Similarly, paging rates for days of the week as well as months, were calculated along with their associated Poisson 95%-confidence intervals. Comparisons of these confidence intervals were used to establish statistical significance.
All calculations were performed on Microsoft Excel 2016.
This study was completed with approval from the institutional ethics board of The Ottawa Hospital.
During the 4-month period, a total of 25,797 pages were made to residents with dedicated pagers in orthopaedic surgery, general surgery, neurology, and neurosurgery, averaging 211 (± standard deviation (SD) 12) calls per day (Table 1). Of the 25,797 pages made, 19,371 (75%) were sent from in-patient locations, while 6426 (25%) were from ER extensions. On average, neurosurgery had the highest number of pages per month at 1499.75 (± 137), while neurology had the least at 531 (± 24). Although Saturday had the greatest rate of pages across all specialties, there was no statistically significant difference when comparing to all other days of the week. Wednesdays were found to have the fewest total number of pages, although it did not appear to have statistically significant differences when comparing to all other weekdays, except when comparing directly to Thursday and Saturday where a significant difference was noted (p < 0.05). Comparing the total number of pages per month, April had the fewest rate of pages when compared to the three other months studied (p < 0.05). Orthopaedic surgery and neurosurgery services at the Civic campus saw a significant increase in paging volumes in July as compared to June (p < 0.05 for both).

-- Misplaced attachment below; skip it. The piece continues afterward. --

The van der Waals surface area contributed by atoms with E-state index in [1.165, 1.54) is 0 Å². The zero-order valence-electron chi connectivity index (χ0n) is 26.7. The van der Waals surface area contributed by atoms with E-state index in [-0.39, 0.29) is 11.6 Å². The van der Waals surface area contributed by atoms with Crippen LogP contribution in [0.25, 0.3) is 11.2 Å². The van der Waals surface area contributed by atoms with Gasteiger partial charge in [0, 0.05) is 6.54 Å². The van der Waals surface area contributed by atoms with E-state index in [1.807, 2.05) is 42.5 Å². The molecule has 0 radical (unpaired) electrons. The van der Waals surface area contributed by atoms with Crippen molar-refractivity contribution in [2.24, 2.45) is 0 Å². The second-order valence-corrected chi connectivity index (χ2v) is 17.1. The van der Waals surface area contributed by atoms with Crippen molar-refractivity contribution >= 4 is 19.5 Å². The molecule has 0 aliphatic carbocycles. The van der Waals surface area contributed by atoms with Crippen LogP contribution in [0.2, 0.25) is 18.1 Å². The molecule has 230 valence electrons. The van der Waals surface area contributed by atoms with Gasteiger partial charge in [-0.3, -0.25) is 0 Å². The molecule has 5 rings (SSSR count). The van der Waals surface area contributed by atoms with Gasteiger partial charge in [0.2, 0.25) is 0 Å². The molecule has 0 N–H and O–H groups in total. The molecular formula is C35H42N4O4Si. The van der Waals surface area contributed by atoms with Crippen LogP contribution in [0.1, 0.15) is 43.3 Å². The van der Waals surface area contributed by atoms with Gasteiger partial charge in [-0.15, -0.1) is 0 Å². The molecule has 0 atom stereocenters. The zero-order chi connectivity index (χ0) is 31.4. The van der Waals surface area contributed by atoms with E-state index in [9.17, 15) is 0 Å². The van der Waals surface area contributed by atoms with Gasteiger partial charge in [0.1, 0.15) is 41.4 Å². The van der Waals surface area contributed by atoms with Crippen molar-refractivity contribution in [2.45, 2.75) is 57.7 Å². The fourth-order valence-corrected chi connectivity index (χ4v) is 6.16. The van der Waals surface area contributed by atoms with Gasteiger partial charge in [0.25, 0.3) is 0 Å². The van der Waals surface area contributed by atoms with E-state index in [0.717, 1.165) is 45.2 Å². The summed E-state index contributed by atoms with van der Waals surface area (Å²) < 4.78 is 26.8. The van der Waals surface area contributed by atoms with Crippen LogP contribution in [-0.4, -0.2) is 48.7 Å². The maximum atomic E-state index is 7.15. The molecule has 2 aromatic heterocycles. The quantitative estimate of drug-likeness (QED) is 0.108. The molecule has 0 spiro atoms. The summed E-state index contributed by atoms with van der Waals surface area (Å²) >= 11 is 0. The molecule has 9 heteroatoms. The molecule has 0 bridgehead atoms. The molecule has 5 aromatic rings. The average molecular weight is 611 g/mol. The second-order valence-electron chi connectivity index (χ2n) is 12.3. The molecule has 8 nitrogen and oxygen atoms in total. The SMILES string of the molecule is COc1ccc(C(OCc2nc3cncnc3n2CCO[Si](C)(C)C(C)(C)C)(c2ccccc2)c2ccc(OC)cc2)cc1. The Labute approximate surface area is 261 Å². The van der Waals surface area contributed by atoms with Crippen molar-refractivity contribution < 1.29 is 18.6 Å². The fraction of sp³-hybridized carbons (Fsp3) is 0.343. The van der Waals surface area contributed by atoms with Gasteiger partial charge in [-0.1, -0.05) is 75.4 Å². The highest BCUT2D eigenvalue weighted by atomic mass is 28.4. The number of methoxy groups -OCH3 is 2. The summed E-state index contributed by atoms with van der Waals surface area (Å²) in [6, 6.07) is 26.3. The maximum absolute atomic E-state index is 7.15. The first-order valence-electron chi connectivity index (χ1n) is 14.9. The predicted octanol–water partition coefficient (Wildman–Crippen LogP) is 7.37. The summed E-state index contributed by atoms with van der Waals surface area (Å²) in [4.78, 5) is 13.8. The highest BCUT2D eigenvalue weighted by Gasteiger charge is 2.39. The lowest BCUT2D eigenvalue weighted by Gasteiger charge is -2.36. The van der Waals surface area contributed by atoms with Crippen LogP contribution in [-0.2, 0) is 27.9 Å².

The mean (± SD) interval of time between pages across all specialties was 0:46:19 (± 1:17:51) minutes (Table 2). Between the hours of 16:00 and 20:00, the mean interval decreased to 0:37:55 (± 2:20:12) minutes. Mean duration between pages during potential sleeping hours from 00:00 to 06:00 increased to 1:19:30 h (± 0:50:27).
Trends in paging patterns from ER and in-patient locations were similar for all services, with marked increases in average paging volumes from 16:30 to 20:00 (Table 3). Peak paging time ranged from 17:30 to 18:30 for in-patient location pages and 16:30 to 20:00 for ER pages. Paging volumes to all specialties between 16:00 to 20:00 were different than all other times of the day (p < 0.01). Paging patterns from in-patient locations are often bimodal with a second peak occurring between 10:00 to 12:00 (Fig. 1a). ER pages are more variable with all services having peaks between 18:00 to 20:00, and smaller peaks throughout the morning and early afternoon (Fig. 1b). Both general and orthopaedic surgery had additional peaks in paging volumes at midnight. Analysis of paging frequency between services offered at both campuses revealed similar trends in peak times for pages (Fig. 2), however not all of these peak times were statistically different from the mean.